"On the other hand, in England there is little to be done by
me. At the exchequer all that can be hoped is to get through some BAD TAx. There is no chance of carrying the house with one for any great commercial reforms, timber, corn, sugar, &c.; party and private interests will prevent it. If Peel were in, he might do this, as he could muzzle or keep away his Tory allies, and we should support him. If he got in and had courage, what a field for him But he has not l” “On private grounds I think it good too. "Tis strange, however, that the office which was once the object of my greatest ambition (the exchequer) should now be so disagreeable to me that I will give up the cabinet and parliament to avoid it. After all, the House of Commons and Manchester are no longer what they were to me. I do not think that I have improved in speaking—rather gone back. Perhaps in opposition, with more time to prepare, I might rally again; but I do not feel sure of it. I am grown rather nervous about it. The interruption and noise which prevail so much in the house cows me. I have certainly made no good speech for two years. It is clear, from what has passed, I might have kept Manchester as long as I liked. But till put to the test by my leaving it, one could not help feeling nervous and irritated by the constant complaints of not going far enough or going too far. The last three years have made a great change in me. My health, I suppose, is at the bottom of it. On the whole I think it is as well as it is.” Another passage may merit extraction, as affording an insight into the secret sources of political eminence, in the estio mation of one who so unquestionably attained it. “Read life of Sir James Mackintosh. It is a melancholy picture of talents—not misapplied, for he did good—but failing to produce the effect they ought, either for the public or their possessor. With all his powers he never achieved eminence—for want of perseverance. What a lesson 1 My recollection of him certainly does not justify the high reputation which he seems to have had among distinguished men, who were his immediate contemporaries. But life, and especially the life of public men, has been far more active of late years; and his character was not that of an active man. He was more fitted to embellish society at Holland House, when there was time for literary and philosophical discussion, than for the duties of an active statesman in these later days, or even for the conversation of those who now form society in the political circles in which I move, and which he then moved in. It is strange though that I, who never had half his recommenda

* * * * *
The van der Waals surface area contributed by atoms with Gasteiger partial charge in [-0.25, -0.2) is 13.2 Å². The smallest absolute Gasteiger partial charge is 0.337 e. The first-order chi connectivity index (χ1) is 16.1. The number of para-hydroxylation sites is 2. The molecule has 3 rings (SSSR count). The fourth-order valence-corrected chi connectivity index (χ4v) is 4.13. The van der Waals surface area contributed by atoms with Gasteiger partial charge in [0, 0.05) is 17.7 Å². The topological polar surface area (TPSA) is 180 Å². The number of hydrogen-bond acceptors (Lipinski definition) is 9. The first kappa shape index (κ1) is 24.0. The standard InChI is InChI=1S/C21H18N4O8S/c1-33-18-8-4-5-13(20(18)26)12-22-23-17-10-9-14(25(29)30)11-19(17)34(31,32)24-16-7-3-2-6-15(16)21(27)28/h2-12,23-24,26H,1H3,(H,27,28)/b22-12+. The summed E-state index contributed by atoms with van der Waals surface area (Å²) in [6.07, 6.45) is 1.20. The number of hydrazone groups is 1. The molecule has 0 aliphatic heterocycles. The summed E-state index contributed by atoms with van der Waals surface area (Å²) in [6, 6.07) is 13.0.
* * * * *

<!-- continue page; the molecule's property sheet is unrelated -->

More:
* In the terms of her Majesty's commission, the appointment was that of “Governor-General of British North America, and Captain-General and Governor-in-Chief in and over the Provinces of Lower Canada and Upper Canada, Nova Scotia, New Brunswick, and the island of Prince Edward, and Vice-Admiral of the same.”
* This is now a remarkable passage. He had no reason from anything known of Peel that he would have courage to do so. But Sir Robert Peel got in, and performed those very acts of reform—the Whigs and free-traders assisting to defy his “Tory allies,” for “muzzle or keep them away” he could not.
WOL. I. 5
tions to the Whig aristocracy, and not a tithe of his talent,
"their supposed protection it had been protested against. The
usual weapons of abuse, ridicule, and calumny, were levelled
* This is not a correct comparison, nor was Mr Thomson likely to draw a correct comparison. Mackintosh might have great talents and information of that worthless, though showy kind, which used to make head in the House of Commons, when leading men were mere debaters, like Burke, Sheridan, Fox, Canning, and a few others. Poulett Thomson had more information of a useful kind than all his predecessors, or all his contemporaries put together. Hence his eminence.